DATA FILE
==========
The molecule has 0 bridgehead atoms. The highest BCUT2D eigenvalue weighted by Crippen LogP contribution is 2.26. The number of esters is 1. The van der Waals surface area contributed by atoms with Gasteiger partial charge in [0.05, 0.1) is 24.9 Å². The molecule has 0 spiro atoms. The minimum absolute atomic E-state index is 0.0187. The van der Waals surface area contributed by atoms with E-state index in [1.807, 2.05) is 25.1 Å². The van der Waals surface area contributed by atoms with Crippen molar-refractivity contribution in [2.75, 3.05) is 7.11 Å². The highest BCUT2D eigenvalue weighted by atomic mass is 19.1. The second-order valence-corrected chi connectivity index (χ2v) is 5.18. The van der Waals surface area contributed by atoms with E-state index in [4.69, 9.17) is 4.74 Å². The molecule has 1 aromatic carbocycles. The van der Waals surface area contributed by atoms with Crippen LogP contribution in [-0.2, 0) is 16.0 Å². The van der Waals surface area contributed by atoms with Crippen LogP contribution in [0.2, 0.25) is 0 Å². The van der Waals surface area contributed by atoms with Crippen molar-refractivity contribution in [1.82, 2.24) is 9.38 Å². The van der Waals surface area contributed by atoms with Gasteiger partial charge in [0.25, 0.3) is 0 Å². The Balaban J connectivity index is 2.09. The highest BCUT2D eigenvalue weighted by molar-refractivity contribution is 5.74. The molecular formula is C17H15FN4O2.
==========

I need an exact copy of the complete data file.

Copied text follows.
The molecule has 0 bridgehead atoms. The highest BCUT2D eigenvalue weighted by Crippen LogP contribution is 2.26. The number of esters is 1. The van der Waals surface area contributed by atoms with Gasteiger partial charge in [0.05, 0.1) is 24.9 Å². The molecule has 0 spiro atoms. The minimum absolute atomic E-state index is 0.0187. The van der Waals surface area contributed by atoms with E-state index in [1.807, 2.05) is 25.1 Å². The van der Waals surface area contributed by atoms with Crippen molar-refractivity contribution in [2.75, 3.05) is 7.11 Å². The highest BCUT2D eigenvalue weighted by atomic mass is 19.1. The second-order valence-corrected chi connectivity index (χ2v) is 5.18. The van der Waals surface area contributed by atoms with E-state index in [4.69, 9.17) is 4.74 Å². The molecule has 1 aromatic carbocycles. The van der Waals surface area contributed by atoms with Crippen LogP contribution in [-0.2, 0) is 16.0 Å². The van der Waals surface area contributed by atoms with Crippen LogP contribution in [0.2, 0.25) is 0 Å². The van der Waals surface area contributed by atoms with Crippen molar-refractivity contribution in [1.82, 2.24) is 9.38 Å². The van der Waals surface area contributed by atoms with Gasteiger partial charge in [0.25, 0.3) is 0 Å². The Balaban J connectivity index is 2.09. The highest BCUT2D eigenvalue weighted by molar-refractivity contribution is 5.74. The molecular formula is C17H15FN4O2.